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Gambians have spoken

Nov 28, 2011, 11:16 AM

Gambians have spoken! And they have spoken loudly and clearly that they believe in President Yahya Jammeh’s leadership to steer the affairs of this country along the path of peace, progress and prosperity.

On Thursday, November 24, President Yahya Jammeh swept the polls yet again, this time around with 72% of the total votes cast. He hadwon in 1996, 2001 and 2006 with impressive margins, but his latest electoral victory has eclipsed the previous ones.

Translated into plain terms, the victory shows that Gambians are happy with the way he has been running the affairs of state, since 1994. In a democracy, power resides with the people.

And on Election Day, the Gambian people willingly and openly entrusted Yahya Jammeh with the custody of that sovereignty for the next five years. With this unalloyed trust come a lot of challenges.

So many promises were made during the campaign running up to the presidential election. By voting overwhelmingly yet again for President Jammeh, Gambians want to see a continuity of the plethora of development projects the APRC government has initiated over the past decade.

They want to see the roads rehabilitated not only in the Kanifing Municipality and other administrative areas, but across the whole country.  They want to see a more regular supply of both water and electricity. Gambians would like to see good ferries plying the Banjul, Barra and Farafenni crossing points. They also want to see a government that is more accommodating of all shades of opinion.

Put differently, they yearn for a government of national unity in which every Gambian who is able and willing is given a chance to contribute meaningfully to national development. This spells greater relevance in that President Jammeh won emphatically, even in traditional opposition strongholds.

In light of this new political dawn, there is need for greater tolerance and accommodation of those always pejoratively termed as unpatriotic simply because they are opposition supporters. President Jammeh, now more than ever before, has a chance to prove himself as a true national leader free of animosity towards any group.

The media also played a crucial role in the peaceful and exemplary presidential polls. Without the journalists, there was no way the presidential hopefuls could have conveyed their messages to the electorate. So, the media should be given their due. In the new dispensation, we would like to appeal to the government to review all draconian media laws and any law that hinders the work of journalists in this country.

We noted, with keen interest, comments by President Jammeh regarding journalists in this country when he was speaking to reporters, shortly after casting his vote.

One thing we would like to reiterate, once again, is the fact that we as journalists have always seen ourselves as partners in development and nothing else because, after all, this country belongs to all of us.

In the same vein, we reiterate our appeal for government to soften up towards the independent media by allowing such radio stations as Citizen FM and Sud FM to again come on the airwaves, as well as unbanning The Independent newspaper.

In our view, Jammeh should open a new page in his relations with the press and the international community to work harmoniously for the interest of the nation.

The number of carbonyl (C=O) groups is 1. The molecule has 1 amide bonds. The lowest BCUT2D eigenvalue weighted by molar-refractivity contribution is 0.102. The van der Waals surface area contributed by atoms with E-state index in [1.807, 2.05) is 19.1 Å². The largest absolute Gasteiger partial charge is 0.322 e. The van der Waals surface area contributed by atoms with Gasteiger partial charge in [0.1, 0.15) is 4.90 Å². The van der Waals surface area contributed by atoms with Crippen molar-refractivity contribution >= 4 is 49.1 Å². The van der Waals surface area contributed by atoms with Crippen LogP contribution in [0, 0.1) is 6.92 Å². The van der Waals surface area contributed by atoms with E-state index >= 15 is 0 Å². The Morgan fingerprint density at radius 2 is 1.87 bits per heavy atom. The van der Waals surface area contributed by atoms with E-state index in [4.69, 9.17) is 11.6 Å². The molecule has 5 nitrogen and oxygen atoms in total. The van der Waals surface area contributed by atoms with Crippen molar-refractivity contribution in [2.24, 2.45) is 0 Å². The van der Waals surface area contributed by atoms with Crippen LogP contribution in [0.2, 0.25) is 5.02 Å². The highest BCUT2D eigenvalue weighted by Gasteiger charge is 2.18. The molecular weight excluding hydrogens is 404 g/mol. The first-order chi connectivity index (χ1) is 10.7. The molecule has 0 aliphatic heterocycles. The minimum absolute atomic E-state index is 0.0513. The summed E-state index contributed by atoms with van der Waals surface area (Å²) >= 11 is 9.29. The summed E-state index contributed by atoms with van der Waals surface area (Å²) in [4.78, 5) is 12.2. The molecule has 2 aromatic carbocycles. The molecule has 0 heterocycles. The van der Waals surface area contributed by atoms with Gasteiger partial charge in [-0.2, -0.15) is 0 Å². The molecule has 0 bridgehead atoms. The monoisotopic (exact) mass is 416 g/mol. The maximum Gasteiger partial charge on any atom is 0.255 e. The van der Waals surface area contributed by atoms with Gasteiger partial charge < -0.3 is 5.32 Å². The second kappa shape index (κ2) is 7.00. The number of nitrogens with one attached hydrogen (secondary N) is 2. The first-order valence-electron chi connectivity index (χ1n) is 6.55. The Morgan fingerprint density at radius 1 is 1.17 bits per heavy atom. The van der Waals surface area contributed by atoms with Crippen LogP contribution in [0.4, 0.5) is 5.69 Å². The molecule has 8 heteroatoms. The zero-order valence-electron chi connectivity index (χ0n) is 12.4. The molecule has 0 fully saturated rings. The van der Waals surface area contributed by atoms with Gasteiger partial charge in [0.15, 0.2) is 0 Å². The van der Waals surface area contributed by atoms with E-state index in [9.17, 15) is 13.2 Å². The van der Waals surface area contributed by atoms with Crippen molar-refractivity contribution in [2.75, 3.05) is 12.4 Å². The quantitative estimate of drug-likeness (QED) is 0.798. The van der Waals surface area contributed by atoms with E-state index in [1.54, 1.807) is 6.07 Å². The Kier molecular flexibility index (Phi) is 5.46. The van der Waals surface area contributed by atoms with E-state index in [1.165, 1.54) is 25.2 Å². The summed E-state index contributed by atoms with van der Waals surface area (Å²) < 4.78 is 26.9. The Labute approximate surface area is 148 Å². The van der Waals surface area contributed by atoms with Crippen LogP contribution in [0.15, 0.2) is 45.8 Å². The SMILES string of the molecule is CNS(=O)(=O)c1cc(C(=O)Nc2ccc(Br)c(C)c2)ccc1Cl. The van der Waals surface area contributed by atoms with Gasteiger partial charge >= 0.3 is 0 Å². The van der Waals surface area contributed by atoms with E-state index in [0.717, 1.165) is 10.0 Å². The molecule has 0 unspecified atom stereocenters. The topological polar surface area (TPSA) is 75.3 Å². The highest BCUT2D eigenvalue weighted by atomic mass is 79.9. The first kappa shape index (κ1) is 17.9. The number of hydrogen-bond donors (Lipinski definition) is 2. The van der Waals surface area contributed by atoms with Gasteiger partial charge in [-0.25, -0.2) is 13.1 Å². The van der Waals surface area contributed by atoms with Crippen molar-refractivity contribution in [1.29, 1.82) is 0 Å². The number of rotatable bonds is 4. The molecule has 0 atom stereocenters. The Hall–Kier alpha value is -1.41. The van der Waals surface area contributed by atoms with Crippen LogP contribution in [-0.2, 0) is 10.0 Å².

President Jammeh should accept criticism and promote divergent views and freedom of expression in the country. According to some observers who monitored the election, Jammeh won the election fairly and decisively.  Now, Jammeh should be seen to be working more on peace and stability in Senegambia region, especially in resolving the Casamance rebellion, which President Wade asked him to help resolve.

The President’s much expected magnanimity should also extend to giving amnesty to the many exiled Gambians who cannot return home because of fear of being prosecuted.

Jammeh should also extend an amnesty to those who might have offended him and up to now remain in detention, for the sake of national unity. He should also be seen to be working on the reduction of taxes and bank loan charges, which is the highest in the region.

It was also good that President Jammeh, while speaking to thousands of supporters who gathered for the victory celebration in Banjul on Saturday, called on the opposition to work with him for the betterment of the country.

In the next five years, Gambians would like to see the rule of law given pride of place in the spirit of good governance. In this case, due process must be followed at all times so that human rights are always seen to be respected. Gambians will be happy to see that no one is detained for more than 72 hours without trial.

Civil servants would also like to see a Gambia where they can belong to the opposition without any fear of losing their jobs.

Talking about the opposition, the November 24 polls has also shown that the majority of the electorate has no confidence in the opposition parties.

This could be attributed to their failure to agree on a single candidate in the run-up to the polls. Rather than bemoan their fate, the opposition should go back to the drawing board and refine their strategies.  The Gambia still needs a viable opposition to prevent the country from becoming a one-party state as the electoral results portend.

To start with, they must work hard to win as many seats as they can in the forthcoming National Assembly elections, so that the practice of checks and balances can be put in place.

“We thank Allah for having a peaceful poll, and pray that the peace and stability continues”

The Point